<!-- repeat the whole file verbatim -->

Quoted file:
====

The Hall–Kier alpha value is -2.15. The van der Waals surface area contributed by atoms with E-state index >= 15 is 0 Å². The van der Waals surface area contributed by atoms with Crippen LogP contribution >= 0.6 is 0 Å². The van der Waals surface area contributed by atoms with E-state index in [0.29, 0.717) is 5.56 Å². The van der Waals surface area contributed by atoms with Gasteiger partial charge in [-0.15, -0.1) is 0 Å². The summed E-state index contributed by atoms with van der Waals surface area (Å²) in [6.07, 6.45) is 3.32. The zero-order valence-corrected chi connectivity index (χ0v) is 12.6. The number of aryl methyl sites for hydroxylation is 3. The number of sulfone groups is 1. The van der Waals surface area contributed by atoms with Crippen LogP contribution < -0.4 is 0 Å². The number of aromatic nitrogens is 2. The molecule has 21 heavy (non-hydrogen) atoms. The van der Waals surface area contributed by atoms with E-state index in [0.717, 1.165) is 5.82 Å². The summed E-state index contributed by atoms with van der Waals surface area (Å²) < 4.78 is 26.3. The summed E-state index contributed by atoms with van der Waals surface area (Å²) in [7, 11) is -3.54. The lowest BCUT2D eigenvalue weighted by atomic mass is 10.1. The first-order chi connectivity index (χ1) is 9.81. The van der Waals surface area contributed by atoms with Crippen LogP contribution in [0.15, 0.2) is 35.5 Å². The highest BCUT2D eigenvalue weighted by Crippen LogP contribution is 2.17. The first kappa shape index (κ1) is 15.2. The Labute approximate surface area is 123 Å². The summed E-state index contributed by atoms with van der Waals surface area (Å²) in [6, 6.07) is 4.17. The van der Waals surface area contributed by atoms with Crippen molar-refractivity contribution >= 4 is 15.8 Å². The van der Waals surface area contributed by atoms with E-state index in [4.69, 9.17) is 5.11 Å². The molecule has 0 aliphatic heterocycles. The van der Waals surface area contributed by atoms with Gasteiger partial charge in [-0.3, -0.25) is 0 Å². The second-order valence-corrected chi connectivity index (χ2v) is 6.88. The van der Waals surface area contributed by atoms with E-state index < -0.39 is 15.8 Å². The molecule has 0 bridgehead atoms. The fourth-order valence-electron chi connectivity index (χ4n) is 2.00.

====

The Hall–Kier alpha value is -2.15. The van der Waals surface area contributed by atoms with E-state index >= 15 is 0 Å². The van der Waals surface area contributed by atoms with Crippen LogP contribution >= 0.6 is 0 Å². The van der Waals surface area contributed by atoms with E-state index in [0.29, 0.717) is 5.56 Å². The van der Waals surface area contributed by atoms with Gasteiger partial charge in [-0.15, -0.1) is 0 Å². The summed E-state index contributed by atoms with van der Waals surface area (Å²) in [6.07, 6.45) is 3.32. The zero-order valence-corrected chi connectivity index (χ0v) is 12.6. The number of aryl methyl sites for hydroxylation is 3. The number of sulfone groups is 1. The van der Waals surface area contributed by atoms with Crippen LogP contribution < -0.4 is 0 Å². The number of aromatic nitrogens is 2. The molecule has 21 heavy (non-hydrogen) atoms. The van der Waals surface area contributed by atoms with E-state index in [0.717, 1.165) is 5.82 Å². The summed E-state index contributed by atoms with van der Waals surface area (Å²) < 4.78 is 26.3. The summed E-state index contributed by atoms with van der Waals surface area (Å²) in [7, 11) is -3.54. The lowest BCUT2D eigenvalue weighted by atomic mass is 10.1. The first-order chi connectivity index (χ1) is 9.81. The van der Waals surface area contributed by atoms with Crippen LogP contribution in [0.15, 0.2) is 35.5 Å². The highest BCUT2D eigenvalue weighted by Crippen LogP contribution is 2.17. The first kappa shape index (κ1) is 15.2. The Labute approximate surface area is 123 Å². The summed E-state index contributed by atoms with van der Waals surface area (Å²) in [6, 6.07) is 4.17. The van der Waals surface area contributed by atoms with Crippen molar-refractivity contribution >= 4 is 15.8 Å². The van der Waals surface area contributed by atoms with E-state index in [4.69, 9.17) is 5.11 Å². The molecule has 0 aliphatic heterocycles. The van der Waals surface area contributed by atoms with Gasteiger partial charge in [-0.3, -0.25) is 0 Å². The second-order valence-corrected chi connectivity index (χ2v) is 6.88. The van der Waals surface area contributed by atoms with E-state index < -0.39 is 15.8 Å². The molecule has 0 bridgehead atoms. The fourth-order valence-electron chi connectivity index (χ4n) is 2.00.